Circled With Stone
Exeter's City Walls, 1485-1660
By Mark Stoyle
Winner of the Devon Book of the Year Award 2003, Circled with Stone is the most comprehensive study to date of the fortifications of an early modern English city. The culmination of some twenty years of archaeological and documentary research, it provides a richly detailed portrait of the ancient system of walls, towers and gates which ringed the city of Exeter during the Tudor and early Stuart periods. The book traces the development of the fortifications over time, explores the many purposes which they served, and shows how they were defended against a series of major attacks: most notably during the Prayer Book rebellion of 1549 and the English Civil War.
The text is accompanied by a series of extensive transcripts from Exeter's matchless civic archives, including two newly-discovered documents relating to the Prayer Book rebellion. The book includes a wealth of illustrations and brings together, for the very first time, colour reproductions of all the early maps of Exeter, as well as a series of specially commissioned photographs of the city walls today. Designed to be accessible to the general reader, as well as to the specialist, Circled with Stone paints a uniquely vivid picture of the role which urban fortifications played in everyday life in one of early modern England's greatest cities.
Richly detailed, fully illustrated and accessible to the general reader as well as of interest to historians and archaeologists.
List of Illustrations
Part I: The History of the City Walls
1. The Nature of the City Defences
2. Purpose and Function
3. Maintainance and Repair
4. The City Defences under the Tudors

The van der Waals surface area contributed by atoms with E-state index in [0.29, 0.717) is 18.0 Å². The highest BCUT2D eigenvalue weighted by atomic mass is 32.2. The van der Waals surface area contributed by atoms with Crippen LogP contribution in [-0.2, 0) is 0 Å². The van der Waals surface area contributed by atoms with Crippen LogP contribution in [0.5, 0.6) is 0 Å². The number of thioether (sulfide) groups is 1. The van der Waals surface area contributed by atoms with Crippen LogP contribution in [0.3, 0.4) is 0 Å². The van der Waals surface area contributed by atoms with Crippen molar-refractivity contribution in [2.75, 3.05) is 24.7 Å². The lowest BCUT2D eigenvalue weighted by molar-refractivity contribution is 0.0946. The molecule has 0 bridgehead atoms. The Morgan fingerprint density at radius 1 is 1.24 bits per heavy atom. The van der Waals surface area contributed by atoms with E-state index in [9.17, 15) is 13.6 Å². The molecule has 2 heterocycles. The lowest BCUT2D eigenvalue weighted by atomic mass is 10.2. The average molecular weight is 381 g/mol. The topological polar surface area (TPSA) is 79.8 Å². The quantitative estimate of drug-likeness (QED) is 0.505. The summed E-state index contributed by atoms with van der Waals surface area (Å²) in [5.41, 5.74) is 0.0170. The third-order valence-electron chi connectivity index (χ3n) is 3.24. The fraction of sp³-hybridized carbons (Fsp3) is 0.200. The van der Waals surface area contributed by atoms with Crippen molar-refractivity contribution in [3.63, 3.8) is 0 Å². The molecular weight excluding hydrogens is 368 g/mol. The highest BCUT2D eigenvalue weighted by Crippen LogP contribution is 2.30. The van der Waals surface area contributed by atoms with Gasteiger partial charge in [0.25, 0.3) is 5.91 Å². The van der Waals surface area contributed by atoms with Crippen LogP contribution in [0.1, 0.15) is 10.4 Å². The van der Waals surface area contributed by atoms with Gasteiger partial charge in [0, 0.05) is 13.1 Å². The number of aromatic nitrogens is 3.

5. The City Defences under the Early Stuarts
Suggested Further Reading
Part II: Documents Relating to the City Walls
The Exeter Receivers and their Accounts
1. Extracts from the City Receivers' Accounts, 1482-1660
2. Expenses in Repelling Perkin Warbeck, 1497
3. Extracts from the Chamber Act Books, 1511-1545
4. Purchase of Ordnance for the City, 1545
5. Expenses in the 'Commotion', 1549
6. List of the City Ordnance, 1556
7. Instructions for the Defence of the City, 1643
8. List of the City Ordnance, 1643, Annual Expenditure on the City Defences, 1485-1660
Glossary of Terms used in the Documents
Places and Subjects
'The general subject needs detailed local studies of this sort to illuminate the wider picture and stimulate the posing of useful questions elsewhere. Early modern urban, military and social history will all benefit.' (Robert Higham, Senior Lecturer in Archaeology, University of Exeter)
'It will provide the most comprehensive study to date of the fortifications of an early modern English city. Its inclusion of transcripts of the very valuable information found in the city Receiver's Accounts, as well as some useful subsidiary documents, will be especially welcome. Such documentary detail is not available elsewhere, so both historians and military enthusiasts will benefit from being able to peruse transcripts of the original records.' (Maryanne Kowaleski, Professor of History, Fordham University, New York)